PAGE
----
New School part-time faculty plan strike

Part-time professors at The New School plan to strike starting Wednesday if their union isn’t able to make a last-minute agreement with the university.


Part-time faculty at The New School will go on strike on Wednesday if they are unable to make an agreement with the university this week.

Abby Wilson, News Editor

Part-time faculty at The New School are preparing to strike if they are not able to agree on a new tentative contract with the university. After months of tense negotiations and the expiration of their current contract at midnight on Nov. 13, ACT-UAW Local 7902 — the union that represents New School part-time faculty as well as NYU adjunct faculty — is scheduling strike plans.

The union said it will go on strike beginning at 8:30 a.m. on Wednesday, Nov. 16 if the university doesn’t meet its demands by Tuesday night.

“Being the point person for students in the department, in a program, in a practice — the vast majority of it falls on part-time faculty,” said Jerzy Gwiazdowski, a part-time assistant professor at the New School and a member of the union’s bargaining committee. “It’s a massive burden, and it’s one that we are thrilled to provide. But what we are asking from the university is that they acknowledge the unpaid labor in our contract, and that they compensate us fairly, and that’s where they are refusing to budge.”

Ninety-seven percent of the union voted to authorize a strike, among an 87% turnout. Gwiazdowski said that the union’s members are calling on the university to provide better health insurance coverage and better compensate its employees for work they do outside of the classroom.

“Across the country, exploited academic workers have been organizing en masse for fair pay and decent working conditions,” a Nov. 14 statement from the union reads. “The New School’s reputation rests on its progressive history and professed values — a reputation with which its treatment of workers fails to align.”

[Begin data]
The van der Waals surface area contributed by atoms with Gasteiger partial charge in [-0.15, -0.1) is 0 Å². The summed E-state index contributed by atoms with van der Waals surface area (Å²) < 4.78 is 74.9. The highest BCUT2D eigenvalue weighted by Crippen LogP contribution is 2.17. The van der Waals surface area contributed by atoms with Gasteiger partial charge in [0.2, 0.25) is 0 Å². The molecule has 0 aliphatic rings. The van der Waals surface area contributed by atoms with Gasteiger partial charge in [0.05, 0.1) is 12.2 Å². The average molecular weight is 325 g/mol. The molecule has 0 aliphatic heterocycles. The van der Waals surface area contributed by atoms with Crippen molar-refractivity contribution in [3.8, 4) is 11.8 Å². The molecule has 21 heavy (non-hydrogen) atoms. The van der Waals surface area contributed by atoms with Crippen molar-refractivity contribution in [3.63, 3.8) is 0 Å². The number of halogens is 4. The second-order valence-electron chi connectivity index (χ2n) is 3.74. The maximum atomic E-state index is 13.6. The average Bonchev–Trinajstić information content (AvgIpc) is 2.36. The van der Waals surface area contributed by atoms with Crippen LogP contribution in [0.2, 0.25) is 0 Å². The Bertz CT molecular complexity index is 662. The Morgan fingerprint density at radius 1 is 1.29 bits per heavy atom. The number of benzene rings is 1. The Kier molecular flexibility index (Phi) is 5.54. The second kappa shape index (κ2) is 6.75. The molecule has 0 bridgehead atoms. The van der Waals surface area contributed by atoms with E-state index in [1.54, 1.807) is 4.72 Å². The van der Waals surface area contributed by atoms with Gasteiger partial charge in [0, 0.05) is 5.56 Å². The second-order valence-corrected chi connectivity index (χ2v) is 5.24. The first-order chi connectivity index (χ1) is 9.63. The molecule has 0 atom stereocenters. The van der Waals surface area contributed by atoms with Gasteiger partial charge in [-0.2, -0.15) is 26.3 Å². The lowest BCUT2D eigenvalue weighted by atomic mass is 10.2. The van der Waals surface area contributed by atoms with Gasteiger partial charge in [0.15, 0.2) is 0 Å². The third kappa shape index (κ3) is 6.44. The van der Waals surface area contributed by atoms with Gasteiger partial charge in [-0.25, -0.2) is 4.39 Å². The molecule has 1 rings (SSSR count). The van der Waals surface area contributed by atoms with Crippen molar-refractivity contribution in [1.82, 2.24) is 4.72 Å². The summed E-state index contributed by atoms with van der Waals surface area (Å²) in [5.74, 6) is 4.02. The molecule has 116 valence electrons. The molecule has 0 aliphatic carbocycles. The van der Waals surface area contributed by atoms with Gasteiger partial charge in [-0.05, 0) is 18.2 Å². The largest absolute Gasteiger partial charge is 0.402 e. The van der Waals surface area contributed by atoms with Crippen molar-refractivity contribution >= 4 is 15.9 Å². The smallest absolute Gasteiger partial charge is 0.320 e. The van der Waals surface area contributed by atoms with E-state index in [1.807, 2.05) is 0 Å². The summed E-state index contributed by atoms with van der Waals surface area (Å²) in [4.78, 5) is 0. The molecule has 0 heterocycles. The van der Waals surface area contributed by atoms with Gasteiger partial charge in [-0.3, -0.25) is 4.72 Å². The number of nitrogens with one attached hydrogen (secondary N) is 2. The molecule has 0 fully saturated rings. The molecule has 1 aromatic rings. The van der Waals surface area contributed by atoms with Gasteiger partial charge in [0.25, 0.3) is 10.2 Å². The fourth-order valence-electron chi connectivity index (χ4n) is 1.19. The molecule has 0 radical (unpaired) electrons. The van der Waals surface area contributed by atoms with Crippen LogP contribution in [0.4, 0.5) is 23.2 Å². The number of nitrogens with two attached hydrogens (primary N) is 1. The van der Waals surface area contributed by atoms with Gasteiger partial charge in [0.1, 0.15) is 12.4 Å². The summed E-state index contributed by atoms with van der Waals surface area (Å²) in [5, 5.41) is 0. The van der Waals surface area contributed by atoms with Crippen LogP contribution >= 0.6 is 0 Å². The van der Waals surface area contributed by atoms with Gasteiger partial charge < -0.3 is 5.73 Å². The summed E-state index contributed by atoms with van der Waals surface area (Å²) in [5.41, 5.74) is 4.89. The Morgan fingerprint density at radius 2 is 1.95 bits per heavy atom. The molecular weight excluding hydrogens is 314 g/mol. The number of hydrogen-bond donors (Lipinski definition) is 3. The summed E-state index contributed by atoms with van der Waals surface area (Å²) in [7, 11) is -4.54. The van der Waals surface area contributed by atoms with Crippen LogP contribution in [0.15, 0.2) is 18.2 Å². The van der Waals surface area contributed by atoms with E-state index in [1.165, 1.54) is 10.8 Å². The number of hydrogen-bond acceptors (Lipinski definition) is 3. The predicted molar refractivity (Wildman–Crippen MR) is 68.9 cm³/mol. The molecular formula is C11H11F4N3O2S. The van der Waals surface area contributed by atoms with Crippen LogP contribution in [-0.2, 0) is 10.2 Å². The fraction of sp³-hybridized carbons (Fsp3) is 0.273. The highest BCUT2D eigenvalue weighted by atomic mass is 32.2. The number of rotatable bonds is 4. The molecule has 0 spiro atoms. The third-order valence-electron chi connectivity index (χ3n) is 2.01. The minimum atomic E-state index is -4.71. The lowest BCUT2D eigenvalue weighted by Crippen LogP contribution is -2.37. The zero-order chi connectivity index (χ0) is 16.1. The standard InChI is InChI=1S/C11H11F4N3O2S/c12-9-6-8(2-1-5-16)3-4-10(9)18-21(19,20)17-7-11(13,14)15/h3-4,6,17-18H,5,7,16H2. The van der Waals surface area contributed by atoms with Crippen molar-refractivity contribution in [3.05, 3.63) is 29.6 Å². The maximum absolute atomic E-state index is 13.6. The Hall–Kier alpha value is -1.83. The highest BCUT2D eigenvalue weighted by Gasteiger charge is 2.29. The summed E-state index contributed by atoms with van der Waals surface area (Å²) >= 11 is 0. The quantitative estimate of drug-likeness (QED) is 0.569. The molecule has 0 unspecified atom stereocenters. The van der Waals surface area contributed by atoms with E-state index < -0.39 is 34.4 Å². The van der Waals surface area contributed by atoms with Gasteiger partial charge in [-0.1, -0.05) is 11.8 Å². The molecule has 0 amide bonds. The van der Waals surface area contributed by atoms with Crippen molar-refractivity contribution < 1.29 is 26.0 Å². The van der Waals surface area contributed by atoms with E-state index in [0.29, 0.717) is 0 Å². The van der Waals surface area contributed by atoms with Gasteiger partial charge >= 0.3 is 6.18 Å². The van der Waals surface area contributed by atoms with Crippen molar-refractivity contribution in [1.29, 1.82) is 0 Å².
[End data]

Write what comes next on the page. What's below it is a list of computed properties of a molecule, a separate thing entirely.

When asked for comment, a New School representative referred WSN to its website and blog, where it posts periodic updates about the union’s negotiations.

“The university continues to welcome the use of a mediator, as we all have a responsibility to do everything possible to get to a positive outcome,” the university wrote in a blog post following the contract’s expiration on Nov. 14. “The union, on the other hand, continues to demonstrate an unwillingness to mediate or take any affirmative good faith steps toward reaching agreement.”

The threat of a strike from the New School’s part-time faculty comes just two weeks after adjunct faculty at NYU reached a tentative contract with the university. The new contract, if ratified, will increase compensation, provide administrative pay and offer other employment benefits for adjuncts. 

Adjuncts at NYU authorized a strike in late October, with 95% of voting members in favor of making the option to strike available to membership. However, a marathon bargaining session endured until just hours after their previous contract with the university expired, and the union was able to reach an agreement with NYU. 

David Palmer, an NYU adjunct professor who also holds a unionized part-time teaching position at the New School, served on the NYU adjunct union bargaining committee. He told WSN that he has seen a stark difference in the ways that the two institutions have communicated with the union.

“Even though there were challenges with the NYU bargaining, there at least was an effort to bargain in good faith,” Palmer said. “I don’t see that at all with the New School side. I really don’t understand their motivations for why they took this approach — why they took such an adversarial approach — given what they stand for. It seems like they just flushed their brand down the toilet with these contract negotiations.”

While students and faculty across New York City bargain with their respective institutions and threaten to strike, nearly 50,000 academic workers are on strike against the University of California system for better wages and working conditions. The strike spans across all 10 schools and is reported to be the largest academic worker strike in the history of the United States.

Contact Abby Wilson at [email protected].